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Like Asking for a Show of Hands

I am writing in response to Lawrence Framme’s carefully rehearsed article favoring the Employee Free Choice Act, legislation which would eliminate secret ballot elections in union organizing campaigns and require an employer to recognize a union whenever more than 50 percent of its employees sign a card authorizing union representation. Framme claims in his article that EFCA “merely levels the playing field between employees and employers in campaigns to organize a workforce” and “will not have much effect on Virginia small and medium sized employers and their employees.” These reassurances are far from accurate.

 

Frame acknowledges that unions currently win 60 percent of all NLRB supervised secret ballot elections which certainly demonstrates that unions have a fair opportunity to win under the current system. EFCA, however, substitutes card check which is a notoriously unreliable means of determining employee views concerning union representation. Union organizers are trained to conduct their card signing campaigns in secret, allowing them and their supporters to often totally misrepresent what signing a card means and can otherwise resort to pressure, harassment and threats to force employees to sign cards. As a result, many employees sign union cards without wanting to or without having any idea of what signing a union card means.

 

As the Fourth Circuit of the United States Court of Appeals in Richmond, Virginia, recognized in 1967 in NLRB v. S.S. Logan Packing Company: It would be difficult to imagine a more unreliable method of ascertaining the real wishes of employees than a card check unless it was an employer’s request for an open show of hands. The one is no more reliable than the other.

 

And in the famous case of NLRB v. Gissel Packing Co., the U.S. Supreme Court reiterated: We would be closing our eyes to obvious difficulties, of course, if we did not recognize that there have been abuses primarily arising out of misrepresentation by union organizers as to…the effect of signing a card. …the unreliability of the cards is not dependent upon the possible use of misrepresentation and threats…. It is inherent, as we have noted, in the absence of secrecy and in the natural inclination of most people to avoid a stance which appears to be nonconformist and antagonistic to friends and fellow employees.

 

Retired Democratic Senator George McGovern recently acknowledged in a Wall Street Journal article in which he opposed this legislation: “There are many documented cases where workers have been pressured, harassed, tricked and intimidated into signing cards that have led to mandatory payment of dues.”

 

What further makes the Act so completely hypocritical and exposes it as a union power grab is the fact that even though unions want to require employers to recognize unions on the basis of a card check, unions still insist that employees must vote by NLRB supervised secret written ballot if the employees want to decertify or kick the union out.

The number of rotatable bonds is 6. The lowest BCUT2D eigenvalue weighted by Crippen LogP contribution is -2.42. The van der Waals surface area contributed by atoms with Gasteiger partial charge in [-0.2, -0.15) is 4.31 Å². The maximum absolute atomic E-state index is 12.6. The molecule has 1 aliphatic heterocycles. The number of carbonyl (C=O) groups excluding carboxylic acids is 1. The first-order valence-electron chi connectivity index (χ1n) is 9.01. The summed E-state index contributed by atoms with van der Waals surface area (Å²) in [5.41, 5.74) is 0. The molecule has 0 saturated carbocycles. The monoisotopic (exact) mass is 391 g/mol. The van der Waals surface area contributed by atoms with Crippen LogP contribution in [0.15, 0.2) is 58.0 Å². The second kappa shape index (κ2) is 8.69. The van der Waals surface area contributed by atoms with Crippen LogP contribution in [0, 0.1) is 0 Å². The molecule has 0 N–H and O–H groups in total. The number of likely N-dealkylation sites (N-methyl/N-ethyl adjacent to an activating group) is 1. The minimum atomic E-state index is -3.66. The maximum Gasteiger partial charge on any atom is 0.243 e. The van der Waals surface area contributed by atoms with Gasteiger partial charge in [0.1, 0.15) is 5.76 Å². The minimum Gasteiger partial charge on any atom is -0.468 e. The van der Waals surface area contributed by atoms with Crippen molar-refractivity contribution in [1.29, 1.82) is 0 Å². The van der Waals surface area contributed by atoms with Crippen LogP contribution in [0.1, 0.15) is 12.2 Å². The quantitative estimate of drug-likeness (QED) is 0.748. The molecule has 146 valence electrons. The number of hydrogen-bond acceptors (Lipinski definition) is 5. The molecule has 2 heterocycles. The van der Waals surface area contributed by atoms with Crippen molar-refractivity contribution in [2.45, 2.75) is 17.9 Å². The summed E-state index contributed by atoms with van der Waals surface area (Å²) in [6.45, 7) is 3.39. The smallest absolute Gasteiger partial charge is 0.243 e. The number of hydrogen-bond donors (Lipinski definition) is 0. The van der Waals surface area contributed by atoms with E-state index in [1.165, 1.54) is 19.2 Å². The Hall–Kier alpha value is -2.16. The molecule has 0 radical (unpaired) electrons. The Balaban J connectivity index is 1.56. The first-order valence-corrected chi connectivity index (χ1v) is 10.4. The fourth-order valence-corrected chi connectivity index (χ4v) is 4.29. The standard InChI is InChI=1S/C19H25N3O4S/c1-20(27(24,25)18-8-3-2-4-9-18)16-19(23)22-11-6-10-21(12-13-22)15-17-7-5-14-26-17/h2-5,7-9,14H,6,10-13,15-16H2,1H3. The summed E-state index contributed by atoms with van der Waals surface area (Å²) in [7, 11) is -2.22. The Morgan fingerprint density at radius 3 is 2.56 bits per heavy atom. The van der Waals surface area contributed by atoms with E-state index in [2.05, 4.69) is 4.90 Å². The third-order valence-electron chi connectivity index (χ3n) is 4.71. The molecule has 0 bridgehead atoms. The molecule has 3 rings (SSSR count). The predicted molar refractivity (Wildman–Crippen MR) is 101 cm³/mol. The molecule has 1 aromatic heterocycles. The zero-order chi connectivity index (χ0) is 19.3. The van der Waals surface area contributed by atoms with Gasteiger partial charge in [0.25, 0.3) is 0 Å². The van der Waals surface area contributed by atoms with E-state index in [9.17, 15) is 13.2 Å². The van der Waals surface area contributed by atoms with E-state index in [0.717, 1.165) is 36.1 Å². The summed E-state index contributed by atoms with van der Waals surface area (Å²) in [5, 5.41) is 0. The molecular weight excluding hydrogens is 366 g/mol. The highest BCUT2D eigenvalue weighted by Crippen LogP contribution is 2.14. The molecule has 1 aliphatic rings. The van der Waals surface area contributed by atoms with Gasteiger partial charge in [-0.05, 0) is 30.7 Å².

Framme follows the union party line in trying to portray EFCA as simply a means of allowing unions to target big employers while largely leaving small and medium sized employers alone. But every well-trained union organizer knows that it is much easier to organize small companies then large, leaving little doubt that small and medium sized companies will bear the brunt of the tidal wave of union organizing that would follow if EFCA becomes law.

 

Framme does not even mention in his article that to further stack the deck in favor of unions, EFCA would shorten the collective bargaining process for first time contracts. It would also require that if a company and a union were not able to reach an agreement within 120 days, the FMCS, a government agency, would appoint an arbitration board to impose a contract on the employer. Mandatory arbitration for initial collective bargaining agreements is, in the view of many, the most significant single change ever proposed for the nation’s private sector labor laws. Knowledgeable business leaders have been stunned to learn of this provision of the Act. Can you image what the combination of card check and government mandated contracts could do to small and medium size businesses in Virginia?

 

Framme also argues that EFCA will not have much impact on employers in Virginia because only 3.7 percent of wage and salary workers in Virginia belong to a union. But, a major U.S. labor leader has already boasted that the passage of the Act will enable unions to gain 15 to 20 million new members in the next 10 years, thus essentially doubling union membership in our country. Labor union dues and revenues would increase by five billion per year resulting in increased union economic and political clout. Instead of simply leveling the playing field, the Wall Street Journal has recently opined that the EFCA would result in “union supremacy.”

 

If this happens, Virginia has the most to lose since the largely union free character of our workforce (second lowest in the nation) is one of the chief reasons that Virginia is annually ranked the number one state in which to do business. Rather than be lulled into inaction, Virginia businesses, both large and small, should rally to defeat the EFCA which poses a direct threat to the positive business environment in the Commonwealth.

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